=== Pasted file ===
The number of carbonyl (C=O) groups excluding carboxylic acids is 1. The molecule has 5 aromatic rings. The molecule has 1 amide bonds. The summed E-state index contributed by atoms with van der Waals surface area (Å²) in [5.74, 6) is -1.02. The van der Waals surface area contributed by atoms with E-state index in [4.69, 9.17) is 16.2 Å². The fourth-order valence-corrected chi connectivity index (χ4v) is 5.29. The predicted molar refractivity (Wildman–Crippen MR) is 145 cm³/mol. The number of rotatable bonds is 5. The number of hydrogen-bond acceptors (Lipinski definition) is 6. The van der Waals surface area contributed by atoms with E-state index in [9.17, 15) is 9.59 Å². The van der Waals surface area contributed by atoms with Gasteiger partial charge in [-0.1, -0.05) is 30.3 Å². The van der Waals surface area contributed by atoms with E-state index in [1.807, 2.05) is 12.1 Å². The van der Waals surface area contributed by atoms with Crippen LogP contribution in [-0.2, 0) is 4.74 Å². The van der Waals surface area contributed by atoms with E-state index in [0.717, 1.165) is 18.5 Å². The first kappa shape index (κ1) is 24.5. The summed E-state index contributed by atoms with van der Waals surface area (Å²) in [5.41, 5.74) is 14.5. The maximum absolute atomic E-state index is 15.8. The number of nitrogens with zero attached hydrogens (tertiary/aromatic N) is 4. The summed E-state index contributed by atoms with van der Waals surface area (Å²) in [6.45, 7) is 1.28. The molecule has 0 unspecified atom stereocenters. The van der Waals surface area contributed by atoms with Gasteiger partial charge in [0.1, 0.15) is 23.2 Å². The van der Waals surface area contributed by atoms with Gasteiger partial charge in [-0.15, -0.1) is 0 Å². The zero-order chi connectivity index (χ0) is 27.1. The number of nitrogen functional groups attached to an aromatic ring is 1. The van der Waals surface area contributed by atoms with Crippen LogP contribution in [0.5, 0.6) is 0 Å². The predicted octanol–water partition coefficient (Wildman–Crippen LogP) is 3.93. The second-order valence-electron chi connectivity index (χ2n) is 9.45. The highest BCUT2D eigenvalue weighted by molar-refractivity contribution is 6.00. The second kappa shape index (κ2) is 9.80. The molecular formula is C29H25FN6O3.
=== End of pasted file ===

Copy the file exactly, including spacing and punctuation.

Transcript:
The number of carbonyl (C=O) groups excluding carboxylic acids is 1. The molecule has 5 aromatic rings. The molecule has 1 amide bonds. The summed E-state index contributed by atoms with van der Waals surface area (Å²) in [5.74, 6) is -1.02. The van der Waals surface area contributed by atoms with E-state index in [4.69, 9.17) is 16.2 Å². The fourth-order valence-corrected chi connectivity index (χ4v) is 5.29. The predicted molar refractivity (Wildman–Crippen MR) is 145 cm³/mol. The number of rotatable bonds is 5. The number of hydrogen-bond acceptors (Lipinski definition) is 6. The van der Waals surface area contributed by atoms with E-state index in [9.17, 15) is 9.59 Å². The van der Waals surface area contributed by atoms with Gasteiger partial charge in [-0.1, -0.05) is 30.3 Å². The van der Waals surface area contributed by atoms with E-state index in [1.807, 2.05) is 12.1 Å². The van der Waals surface area contributed by atoms with Crippen LogP contribution in [-0.2, 0) is 4.74 Å². The van der Waals surface area contributed by atoms with E-state index in [0.717, 1.165) is 18.5 Å². The first kappa shape index (κ1) is 24.5. The summed E-state index contributed by atoms with van der Waals surface area (Å²) in [5.41, 5.74) is 14.5. The maximum absolute atomic E-state index is 15.8. The number of nitrogens with zero attached hydrogens (tertiary/aromatic N) is 4. The summed E-state index contributed by atoms with van der Waals surface area (Å²) in [6.45, 7) is 1.28. The molecule has 0 unspecified atom stereocenters. The van der Waals surface area contributed by atoms with Gasteiger partial charge in [0.1, 0.15) is 23.2 Å². The van der Waals surface area contributed by atoms with Gasteiger partial charge in [-0.15, -0.1) is 0 Å². The zero-order chi connectivity index (χ0) is 27.1. The number of nitrogen functional groups attached to an aromatic ring is 1. The van der Waals surface area contributed by atoms with Crippen LogP contribution in [0.5, 0.6) is 0 Å². The predicted octanol–water partition coefficient (Wildman–Crippen LogP) is 3.93. The second-order valence-electron chi connectivity index (χ2n) is 9.45. The highest BCUT2D eigenvalue weighted by molar-refractivity contribution is 6.00. The second kappa shape index (κ2) is 9.80. The molecular formula is C29H25FN6O3.